Holiday photos are just around the corner and I feel like all my clients come in with some battle scars from previous photo sessions gone awry. I wanted to jot down a few pointers that just might make the process easier and maybe even a bit fun.
1. Find a great photographer. Whether it's through a trusted referral or someone you found on-line. Make sure you have seen a portfolio of their work so that you know their style and that it fits your vision. Any reputable photographer will submit a thorough agreement that outlines session details, pricing, timelines and deliverables. They should also talk with you prior to the shoot and get to know you and your family. Do not choose a photographer based solely on who is the cheapest, anyone who is charging pennies for their work is not going to provide a quality experience or a quality end product.
2. Select the time and location of the shoot based on your family's needs FIRST and your vision for the images SECOND. You may want a sunset shoot but have an infant that is normally asleep at that time. Sacrifice the sunset in exchange for an early morning shoot when your child is normally happy and awake. Never schedule a session during nap or meal times. If you want photos of your children by themselves then you need to select a location where they can be set down SAFELY. Desert backdrops are beautiful but full of hazards for infants and toddlers.
3. Don't be all MATCHY MATCHY. I have seen strong fierce women brought to tears by trying to force everyone in the group have the "right" shade of blue on for their photos. This is nothing to lose your lunch over. Throw out a general color scheme and let people interpret and individualize. Mix patterns, solids and layers for a modern look. Nothing looks more dated than a group in varying shades and fades of one color.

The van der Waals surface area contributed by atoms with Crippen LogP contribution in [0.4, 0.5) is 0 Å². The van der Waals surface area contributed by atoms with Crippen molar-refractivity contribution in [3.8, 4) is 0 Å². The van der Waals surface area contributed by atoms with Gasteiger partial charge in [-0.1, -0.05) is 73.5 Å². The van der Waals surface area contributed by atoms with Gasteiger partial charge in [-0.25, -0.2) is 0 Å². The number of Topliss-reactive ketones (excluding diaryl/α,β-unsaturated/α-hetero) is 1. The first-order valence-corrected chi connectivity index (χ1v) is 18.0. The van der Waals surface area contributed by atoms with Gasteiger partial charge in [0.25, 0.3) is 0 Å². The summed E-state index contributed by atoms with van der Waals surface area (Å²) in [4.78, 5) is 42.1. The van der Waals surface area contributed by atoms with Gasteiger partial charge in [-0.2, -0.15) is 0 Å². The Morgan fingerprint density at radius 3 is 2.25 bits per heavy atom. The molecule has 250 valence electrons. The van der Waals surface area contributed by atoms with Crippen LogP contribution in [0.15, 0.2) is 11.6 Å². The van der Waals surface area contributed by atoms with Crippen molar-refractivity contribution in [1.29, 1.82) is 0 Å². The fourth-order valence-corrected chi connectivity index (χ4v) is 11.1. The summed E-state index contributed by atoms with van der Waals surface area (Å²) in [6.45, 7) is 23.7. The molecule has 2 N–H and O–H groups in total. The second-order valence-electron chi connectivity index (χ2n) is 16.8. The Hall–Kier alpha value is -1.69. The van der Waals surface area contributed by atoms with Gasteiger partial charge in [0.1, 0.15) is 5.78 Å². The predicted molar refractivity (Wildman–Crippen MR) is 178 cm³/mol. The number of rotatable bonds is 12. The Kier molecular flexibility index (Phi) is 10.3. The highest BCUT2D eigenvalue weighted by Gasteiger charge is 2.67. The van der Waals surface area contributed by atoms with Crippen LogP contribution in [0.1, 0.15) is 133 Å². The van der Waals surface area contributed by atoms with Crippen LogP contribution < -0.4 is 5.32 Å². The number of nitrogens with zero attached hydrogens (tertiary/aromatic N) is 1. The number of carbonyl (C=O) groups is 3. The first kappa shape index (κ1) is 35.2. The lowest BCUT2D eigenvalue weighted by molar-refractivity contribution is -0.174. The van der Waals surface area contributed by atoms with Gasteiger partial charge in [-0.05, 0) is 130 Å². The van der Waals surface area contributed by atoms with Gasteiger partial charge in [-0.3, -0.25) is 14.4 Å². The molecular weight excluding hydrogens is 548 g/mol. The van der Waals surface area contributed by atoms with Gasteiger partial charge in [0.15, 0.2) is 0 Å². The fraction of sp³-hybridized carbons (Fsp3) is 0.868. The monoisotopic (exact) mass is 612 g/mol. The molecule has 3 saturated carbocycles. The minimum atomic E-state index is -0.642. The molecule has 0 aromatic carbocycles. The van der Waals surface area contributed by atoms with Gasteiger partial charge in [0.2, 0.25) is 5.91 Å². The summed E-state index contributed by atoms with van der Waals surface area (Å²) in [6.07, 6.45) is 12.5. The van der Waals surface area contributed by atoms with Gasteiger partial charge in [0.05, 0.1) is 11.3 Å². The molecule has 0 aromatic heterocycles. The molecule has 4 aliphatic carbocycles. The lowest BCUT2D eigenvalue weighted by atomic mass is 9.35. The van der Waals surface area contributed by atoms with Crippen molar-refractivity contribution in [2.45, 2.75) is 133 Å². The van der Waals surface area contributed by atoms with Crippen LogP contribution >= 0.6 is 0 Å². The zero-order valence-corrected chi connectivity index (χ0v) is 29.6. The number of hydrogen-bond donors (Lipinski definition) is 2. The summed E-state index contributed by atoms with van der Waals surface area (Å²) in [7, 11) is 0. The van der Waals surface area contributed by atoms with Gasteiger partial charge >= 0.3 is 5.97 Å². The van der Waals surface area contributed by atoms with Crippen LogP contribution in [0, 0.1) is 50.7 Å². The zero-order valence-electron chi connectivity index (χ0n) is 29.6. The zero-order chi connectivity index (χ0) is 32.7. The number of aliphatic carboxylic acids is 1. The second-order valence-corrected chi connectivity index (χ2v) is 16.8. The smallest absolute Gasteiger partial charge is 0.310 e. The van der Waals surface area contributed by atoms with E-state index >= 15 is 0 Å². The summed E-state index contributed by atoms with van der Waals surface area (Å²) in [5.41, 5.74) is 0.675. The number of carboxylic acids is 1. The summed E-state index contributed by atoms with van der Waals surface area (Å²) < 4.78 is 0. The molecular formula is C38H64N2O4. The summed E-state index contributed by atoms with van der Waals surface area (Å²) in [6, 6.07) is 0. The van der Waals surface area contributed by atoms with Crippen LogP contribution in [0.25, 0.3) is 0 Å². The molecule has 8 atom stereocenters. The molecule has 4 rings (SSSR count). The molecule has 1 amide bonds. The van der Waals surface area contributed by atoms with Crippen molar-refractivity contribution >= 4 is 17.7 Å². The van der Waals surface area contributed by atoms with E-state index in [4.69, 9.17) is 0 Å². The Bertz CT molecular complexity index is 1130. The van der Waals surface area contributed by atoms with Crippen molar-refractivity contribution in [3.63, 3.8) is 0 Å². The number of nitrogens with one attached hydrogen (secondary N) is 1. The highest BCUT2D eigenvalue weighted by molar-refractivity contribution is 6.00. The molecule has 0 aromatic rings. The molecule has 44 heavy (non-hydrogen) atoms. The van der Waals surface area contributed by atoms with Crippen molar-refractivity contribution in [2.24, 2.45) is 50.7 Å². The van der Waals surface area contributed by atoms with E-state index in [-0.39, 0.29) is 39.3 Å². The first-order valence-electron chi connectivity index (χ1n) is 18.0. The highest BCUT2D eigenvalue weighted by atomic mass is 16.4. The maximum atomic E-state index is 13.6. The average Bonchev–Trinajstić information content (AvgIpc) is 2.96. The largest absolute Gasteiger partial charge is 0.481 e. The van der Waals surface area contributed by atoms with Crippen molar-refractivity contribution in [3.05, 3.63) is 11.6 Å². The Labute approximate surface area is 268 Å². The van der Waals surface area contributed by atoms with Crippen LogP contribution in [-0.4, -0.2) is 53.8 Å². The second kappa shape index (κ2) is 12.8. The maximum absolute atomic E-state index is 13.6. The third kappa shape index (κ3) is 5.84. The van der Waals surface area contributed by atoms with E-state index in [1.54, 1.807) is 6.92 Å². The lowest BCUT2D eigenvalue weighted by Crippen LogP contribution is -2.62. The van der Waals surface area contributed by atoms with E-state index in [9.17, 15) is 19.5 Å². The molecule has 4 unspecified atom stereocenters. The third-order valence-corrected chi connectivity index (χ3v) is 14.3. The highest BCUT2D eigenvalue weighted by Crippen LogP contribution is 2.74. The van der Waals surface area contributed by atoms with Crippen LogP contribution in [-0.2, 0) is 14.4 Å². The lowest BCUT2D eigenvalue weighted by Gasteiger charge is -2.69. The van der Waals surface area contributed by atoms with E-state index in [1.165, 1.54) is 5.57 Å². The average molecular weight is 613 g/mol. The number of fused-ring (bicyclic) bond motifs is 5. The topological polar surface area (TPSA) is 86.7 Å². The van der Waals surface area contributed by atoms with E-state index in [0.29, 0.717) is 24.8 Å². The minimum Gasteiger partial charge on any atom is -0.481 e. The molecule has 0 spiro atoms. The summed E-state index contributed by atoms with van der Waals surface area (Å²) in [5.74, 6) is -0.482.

4. Eat, Drink and be Happy. Do not, let me repeat - DO NOT make your family wait to eat until after the session. Hungry kids (and Dads) are often times uncooperative, unengaged and irritable. Everyone should come with a full belly and plenty of cool water at hand.
5. Manage your expectations. If you have a one year old, do not expect that they will decide to have mercy on your soul and be wholly cooperative and happy just because you paid to have photos taken. A good photographer will let the youngest set the tone for the session, and that means the rest of the family has to roll with it. There is nothing good that has ever come from trying to force a toddler to sit and smile. You may not get the "perfect" posed shot where everyone is smiling so be prepared for an alternative of candid shots of you all playing with, or chasing, your littles.
6. You look great. Stop it. You look great. No, really - stop it. Wear something that makes you feel like a million bucks, put a smile on your face and trust your photographer to capture you at your best.
7. Don't over think it. Wear a tried-and-true outfit that doesn't pull, tug or gap. Where that blue scarf that people always say brings out your eyes. Do your makeup simply and with a light hand. Plan something fun to do with the family afterward. Give lots of hugs and kisses. Don't threaten or bribe. These photos should be something you all want to remember, not forget.